Part 2 of the majority's discussion, in contrast, is necessary, but I disagree with it. At the hearing on February 5, 2010, the trial court could and should have reduced the number of presumed parents from three to two. To do that, the court first could and should have determined whether one of the presumptions was rebutted by clear and convincing evidence under Family Code section 7612, subdivision (a), and then, if three presumed parents still remained, the court could and should have resolved the conflicts among the three presumptions by determining which two are "founded on the weightier considerations of policy and logic" under Family Code section 7612, subdivision (b). Had the court done so, and had the court either found Jesus's presumption rebutted at the first step or resolved the conflicting presumptions against Jesus at the second, we would have been compelled to reverse, because the record contains no evidence that would support such an outcome. Moreover, we would have directed the trial court on remand to find that Jesus's presumption was not rebutted and to resolve the conflicts in his favor; we would not have remanded for further proceedings and the taking of additional evidence as to Jesus. There is consequently no reason to remand for further proceedings and the taking of additional evidence as to Jesus in this case--he should not be worse off because the trial court failed to rule at all than he would have been if the court had ruled against him. We should therefore direct the trial court to find that Jesus's presumption was not rebutted*fn15 and to resolve the conflicts in his favor.
Because of my disagreement with Part 2 of the majority's opinion, I disagree with Part 3 as well. At the hearing on February 5, 2010, the trial court should have reduced the number of presumed parents from three to two, and Jesus should have been one of the two. If the trial court had reached that result, or if we were correcting its failure to do so by directing it to reach that result on remand, then there would be no question about whether Jesus will, at the end of the day, "retain his status as presumed father." (Maj. opn. at p. 29.) Accordingly, there should have been no impediment to application of Welfare and Institutions Code section 361.2 at the hearing on February 5, 2010, and there is no impediment to our applying it now. Moreover, as the majority correctly states, the standard for refusing Jesus's request for placement under that statute "was not met here" (maj. opn. at p. 28)--the record before the trial court at the hearing contained no evidence that placement with Jesus "would be detrimental to the safety, protection, or physical or emotional well-being of the child." (Welf. & Inst. Code, § 361.2, subd. (a).) (In her respondent's brief, M.C. agrees that the order denying placement with Jesus under Welfare and Institutions Code section 361.2 "must be vacated as lacking any basis whatsoever.") We should therefore direct the trial court to place M.C. with Jesus forthwith.*fn16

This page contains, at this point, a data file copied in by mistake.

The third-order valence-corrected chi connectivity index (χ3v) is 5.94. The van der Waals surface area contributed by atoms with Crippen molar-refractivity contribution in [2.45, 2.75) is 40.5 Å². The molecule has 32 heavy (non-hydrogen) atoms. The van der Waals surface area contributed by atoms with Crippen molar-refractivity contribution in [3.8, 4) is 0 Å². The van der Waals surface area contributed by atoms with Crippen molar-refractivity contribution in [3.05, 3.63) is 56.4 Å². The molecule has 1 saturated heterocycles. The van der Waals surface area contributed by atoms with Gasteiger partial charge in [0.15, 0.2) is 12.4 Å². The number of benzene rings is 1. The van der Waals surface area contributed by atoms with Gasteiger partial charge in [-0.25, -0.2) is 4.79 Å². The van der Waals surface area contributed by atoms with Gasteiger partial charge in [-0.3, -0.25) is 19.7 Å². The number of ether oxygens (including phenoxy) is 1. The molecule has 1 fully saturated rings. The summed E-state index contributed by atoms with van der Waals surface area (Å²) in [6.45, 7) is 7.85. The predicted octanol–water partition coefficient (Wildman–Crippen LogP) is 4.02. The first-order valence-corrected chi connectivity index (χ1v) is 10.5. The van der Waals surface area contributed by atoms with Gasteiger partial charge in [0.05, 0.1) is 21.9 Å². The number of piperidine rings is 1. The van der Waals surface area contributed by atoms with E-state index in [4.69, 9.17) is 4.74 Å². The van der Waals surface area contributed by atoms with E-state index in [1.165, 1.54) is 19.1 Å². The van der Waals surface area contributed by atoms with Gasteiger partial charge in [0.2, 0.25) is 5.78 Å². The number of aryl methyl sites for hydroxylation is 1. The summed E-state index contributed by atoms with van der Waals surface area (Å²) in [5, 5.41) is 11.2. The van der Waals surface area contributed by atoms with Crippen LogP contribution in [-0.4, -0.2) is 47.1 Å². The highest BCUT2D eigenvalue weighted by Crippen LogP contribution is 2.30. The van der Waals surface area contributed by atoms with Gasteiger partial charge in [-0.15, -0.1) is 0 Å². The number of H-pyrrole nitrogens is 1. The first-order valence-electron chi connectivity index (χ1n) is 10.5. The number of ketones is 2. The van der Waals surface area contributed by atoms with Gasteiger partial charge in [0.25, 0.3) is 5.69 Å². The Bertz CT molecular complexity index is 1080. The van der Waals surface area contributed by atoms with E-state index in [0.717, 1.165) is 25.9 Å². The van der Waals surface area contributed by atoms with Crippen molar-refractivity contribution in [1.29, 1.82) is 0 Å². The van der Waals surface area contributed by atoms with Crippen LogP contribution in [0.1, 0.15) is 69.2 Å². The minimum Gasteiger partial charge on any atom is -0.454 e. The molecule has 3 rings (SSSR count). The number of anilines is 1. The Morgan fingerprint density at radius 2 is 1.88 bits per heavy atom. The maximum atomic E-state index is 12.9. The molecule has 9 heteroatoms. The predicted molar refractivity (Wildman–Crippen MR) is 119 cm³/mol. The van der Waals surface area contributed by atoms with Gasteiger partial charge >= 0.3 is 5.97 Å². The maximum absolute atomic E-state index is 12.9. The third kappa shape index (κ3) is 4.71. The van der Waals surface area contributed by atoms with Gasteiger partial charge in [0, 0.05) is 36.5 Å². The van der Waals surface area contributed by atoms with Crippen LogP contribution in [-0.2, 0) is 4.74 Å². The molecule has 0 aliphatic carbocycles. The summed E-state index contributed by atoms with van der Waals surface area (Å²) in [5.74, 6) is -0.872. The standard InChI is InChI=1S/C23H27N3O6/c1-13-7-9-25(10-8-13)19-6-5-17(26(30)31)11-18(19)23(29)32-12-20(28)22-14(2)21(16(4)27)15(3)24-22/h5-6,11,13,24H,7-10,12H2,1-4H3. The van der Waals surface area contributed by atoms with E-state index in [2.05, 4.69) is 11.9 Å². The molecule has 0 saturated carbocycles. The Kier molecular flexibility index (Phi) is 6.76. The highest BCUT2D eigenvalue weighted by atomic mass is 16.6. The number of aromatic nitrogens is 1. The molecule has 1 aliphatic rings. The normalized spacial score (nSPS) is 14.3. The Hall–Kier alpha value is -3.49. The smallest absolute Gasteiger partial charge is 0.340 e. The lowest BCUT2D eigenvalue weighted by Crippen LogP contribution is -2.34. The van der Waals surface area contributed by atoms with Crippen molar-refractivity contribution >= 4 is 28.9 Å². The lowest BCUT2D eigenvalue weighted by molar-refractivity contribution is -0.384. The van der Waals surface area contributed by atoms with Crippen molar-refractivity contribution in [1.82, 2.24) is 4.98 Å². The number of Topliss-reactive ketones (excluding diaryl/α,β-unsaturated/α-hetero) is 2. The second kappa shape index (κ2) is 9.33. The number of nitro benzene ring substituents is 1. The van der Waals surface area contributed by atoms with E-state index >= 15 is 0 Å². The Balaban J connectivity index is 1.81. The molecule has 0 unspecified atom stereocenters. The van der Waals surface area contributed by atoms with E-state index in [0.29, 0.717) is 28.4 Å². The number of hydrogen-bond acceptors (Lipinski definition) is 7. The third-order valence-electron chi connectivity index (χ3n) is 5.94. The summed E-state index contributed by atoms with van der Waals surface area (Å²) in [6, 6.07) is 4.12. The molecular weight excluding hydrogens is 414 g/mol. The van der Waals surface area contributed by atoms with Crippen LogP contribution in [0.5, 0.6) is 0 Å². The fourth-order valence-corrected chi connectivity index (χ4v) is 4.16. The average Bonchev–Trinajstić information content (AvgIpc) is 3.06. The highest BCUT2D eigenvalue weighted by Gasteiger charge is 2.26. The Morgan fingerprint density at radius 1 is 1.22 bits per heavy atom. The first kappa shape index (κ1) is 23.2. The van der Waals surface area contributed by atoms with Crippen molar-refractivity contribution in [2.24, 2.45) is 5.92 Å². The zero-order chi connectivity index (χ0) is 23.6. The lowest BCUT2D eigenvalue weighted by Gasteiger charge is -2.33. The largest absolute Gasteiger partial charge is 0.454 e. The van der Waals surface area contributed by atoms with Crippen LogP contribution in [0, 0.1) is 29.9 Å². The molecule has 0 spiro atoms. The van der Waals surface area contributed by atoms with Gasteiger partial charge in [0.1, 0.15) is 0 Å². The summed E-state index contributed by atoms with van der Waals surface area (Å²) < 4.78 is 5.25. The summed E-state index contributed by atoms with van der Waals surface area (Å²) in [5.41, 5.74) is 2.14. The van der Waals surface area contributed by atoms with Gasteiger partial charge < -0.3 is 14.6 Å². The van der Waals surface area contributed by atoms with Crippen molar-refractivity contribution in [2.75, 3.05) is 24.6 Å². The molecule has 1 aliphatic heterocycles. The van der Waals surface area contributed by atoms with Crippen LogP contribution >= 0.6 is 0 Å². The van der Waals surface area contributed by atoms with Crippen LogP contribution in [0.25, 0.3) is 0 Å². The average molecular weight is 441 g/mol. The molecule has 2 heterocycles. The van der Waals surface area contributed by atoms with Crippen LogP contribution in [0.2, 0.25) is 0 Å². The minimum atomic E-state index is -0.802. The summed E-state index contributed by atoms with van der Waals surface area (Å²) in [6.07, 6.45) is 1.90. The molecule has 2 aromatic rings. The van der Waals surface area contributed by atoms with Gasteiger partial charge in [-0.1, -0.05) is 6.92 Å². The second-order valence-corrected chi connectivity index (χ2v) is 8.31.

To summarize: At the hearing on February 5, 2010, the trial court could and should have reduced the number of presumed parents from three to two. Had the court done so, it would have had no basis for concluding that Jesus was not one of the two. And, had the court concluded that Jesus was one of the two, the court would likewise have had no basis to refuse to place M.C. with Jesus under Welfare and Institutions Code section 361.2. On this appeal, decided in May 2011, we should direct the trial court to do what it should have done on February 5, 2010. M.C. has been separated from Jesus for too long already, and continuing delays do not benefit her. I therefore respectfully dissent.
ROTHSCHILD, Acting P. J.